NEW DELHI • India’s tobacco industry will object to a proposal to ban smoking zones in hotels and prohibit advertising at cigarette kiosks as the government steps up anti-smoking efforts, two executives said yesterday.
India has, over the years, introduced tobacco controls and launched campaigns to deter its use, but enforcement of the law has been a challenge.
The World Health Organisation says nearly 1.35 million people die each year in India due to tobacco use.
India released draft changes to its tobacco-control law over the weekend to ban smoking zones in hotels, restaurants and airports. The proposal also calls for increasing the minimum legal smoking age from 18 to 21.
If implemented, the plan is expected to hit sales of companies such as ITC, Godfrey Phillips India and a unit of Philip Morris International which operate in the country’s US$12 billion (S$15.8 billion) cigarette market, executives said.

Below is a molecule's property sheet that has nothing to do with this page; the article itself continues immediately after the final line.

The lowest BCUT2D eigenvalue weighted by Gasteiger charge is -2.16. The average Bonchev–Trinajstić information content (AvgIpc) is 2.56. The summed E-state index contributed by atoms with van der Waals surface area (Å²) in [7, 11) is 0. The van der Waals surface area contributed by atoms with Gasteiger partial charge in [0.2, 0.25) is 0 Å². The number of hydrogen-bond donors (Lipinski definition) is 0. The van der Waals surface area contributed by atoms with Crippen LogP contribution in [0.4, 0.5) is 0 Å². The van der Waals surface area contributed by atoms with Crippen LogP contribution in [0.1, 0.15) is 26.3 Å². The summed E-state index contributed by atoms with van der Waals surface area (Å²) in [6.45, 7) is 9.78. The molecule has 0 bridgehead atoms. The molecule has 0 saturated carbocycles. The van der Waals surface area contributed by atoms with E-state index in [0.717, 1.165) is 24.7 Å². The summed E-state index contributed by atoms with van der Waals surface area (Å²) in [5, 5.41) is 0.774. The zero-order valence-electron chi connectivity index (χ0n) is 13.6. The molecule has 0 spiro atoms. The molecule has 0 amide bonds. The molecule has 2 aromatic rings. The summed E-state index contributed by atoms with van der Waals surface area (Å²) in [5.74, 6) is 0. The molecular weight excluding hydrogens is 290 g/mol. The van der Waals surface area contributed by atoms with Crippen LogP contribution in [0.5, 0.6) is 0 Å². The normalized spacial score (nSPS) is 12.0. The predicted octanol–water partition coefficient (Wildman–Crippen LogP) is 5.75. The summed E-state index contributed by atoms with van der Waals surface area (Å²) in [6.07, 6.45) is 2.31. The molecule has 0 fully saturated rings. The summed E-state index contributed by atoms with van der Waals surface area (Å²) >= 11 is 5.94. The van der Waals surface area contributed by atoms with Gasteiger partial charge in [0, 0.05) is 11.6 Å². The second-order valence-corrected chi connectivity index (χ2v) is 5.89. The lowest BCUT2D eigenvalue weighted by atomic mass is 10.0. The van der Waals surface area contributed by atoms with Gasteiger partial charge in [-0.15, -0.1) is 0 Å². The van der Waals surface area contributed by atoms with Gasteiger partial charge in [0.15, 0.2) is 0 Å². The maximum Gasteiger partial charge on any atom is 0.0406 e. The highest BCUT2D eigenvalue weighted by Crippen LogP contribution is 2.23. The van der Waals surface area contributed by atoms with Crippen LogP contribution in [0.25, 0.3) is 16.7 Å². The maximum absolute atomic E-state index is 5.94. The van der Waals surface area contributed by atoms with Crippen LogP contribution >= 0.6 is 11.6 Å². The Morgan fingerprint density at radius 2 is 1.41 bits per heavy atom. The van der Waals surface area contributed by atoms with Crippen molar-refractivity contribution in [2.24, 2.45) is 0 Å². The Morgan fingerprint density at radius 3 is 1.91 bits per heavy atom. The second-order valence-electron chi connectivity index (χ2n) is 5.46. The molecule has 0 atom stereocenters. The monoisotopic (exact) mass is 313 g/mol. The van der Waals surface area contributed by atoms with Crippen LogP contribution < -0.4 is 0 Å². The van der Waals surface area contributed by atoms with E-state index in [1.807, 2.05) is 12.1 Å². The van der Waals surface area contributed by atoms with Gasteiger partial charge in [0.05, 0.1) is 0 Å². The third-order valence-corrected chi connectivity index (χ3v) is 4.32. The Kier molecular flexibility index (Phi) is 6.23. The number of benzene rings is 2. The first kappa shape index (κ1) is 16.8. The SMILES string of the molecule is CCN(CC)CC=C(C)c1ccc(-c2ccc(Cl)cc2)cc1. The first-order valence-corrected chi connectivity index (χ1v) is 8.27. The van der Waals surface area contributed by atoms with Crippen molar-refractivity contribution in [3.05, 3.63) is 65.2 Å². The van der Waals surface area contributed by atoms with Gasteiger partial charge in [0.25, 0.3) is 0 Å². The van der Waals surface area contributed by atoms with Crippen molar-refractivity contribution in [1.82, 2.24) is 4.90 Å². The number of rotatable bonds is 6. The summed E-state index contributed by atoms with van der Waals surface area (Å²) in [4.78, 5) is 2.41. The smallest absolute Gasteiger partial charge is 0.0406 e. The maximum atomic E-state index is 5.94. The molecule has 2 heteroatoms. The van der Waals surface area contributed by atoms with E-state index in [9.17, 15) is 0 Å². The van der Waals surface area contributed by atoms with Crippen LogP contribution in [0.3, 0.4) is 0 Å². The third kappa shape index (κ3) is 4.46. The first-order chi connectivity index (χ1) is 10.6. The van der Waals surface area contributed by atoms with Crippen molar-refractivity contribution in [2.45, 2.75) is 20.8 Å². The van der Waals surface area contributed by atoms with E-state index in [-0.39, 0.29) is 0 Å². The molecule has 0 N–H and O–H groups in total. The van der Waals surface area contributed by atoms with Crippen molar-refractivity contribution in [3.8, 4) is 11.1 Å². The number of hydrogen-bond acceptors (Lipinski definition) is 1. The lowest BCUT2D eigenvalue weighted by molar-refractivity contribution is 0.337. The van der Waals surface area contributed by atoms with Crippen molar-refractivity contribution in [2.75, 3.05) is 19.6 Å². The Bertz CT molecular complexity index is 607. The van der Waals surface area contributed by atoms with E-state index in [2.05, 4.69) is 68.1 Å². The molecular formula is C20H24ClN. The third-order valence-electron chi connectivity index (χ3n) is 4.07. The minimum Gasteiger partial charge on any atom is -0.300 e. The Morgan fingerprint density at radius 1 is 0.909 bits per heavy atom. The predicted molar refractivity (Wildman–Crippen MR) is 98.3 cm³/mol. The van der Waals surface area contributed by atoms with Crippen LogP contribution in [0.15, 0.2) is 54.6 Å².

ITC shares fell 3 per cent while Godfrey dropped 1.5 per cent yesterday.
“Some of the measures are very extreme and problematic,” said one tobacco industry executive, who added that companies will raise their concerns before the public consultation period of the proposal ends on Jan 31.
Another executive said concerns around the impact on employment and how farmers could be affected will also be shared with the government.
The draft changes have also tightened existing provisions to ban advertising at kiosks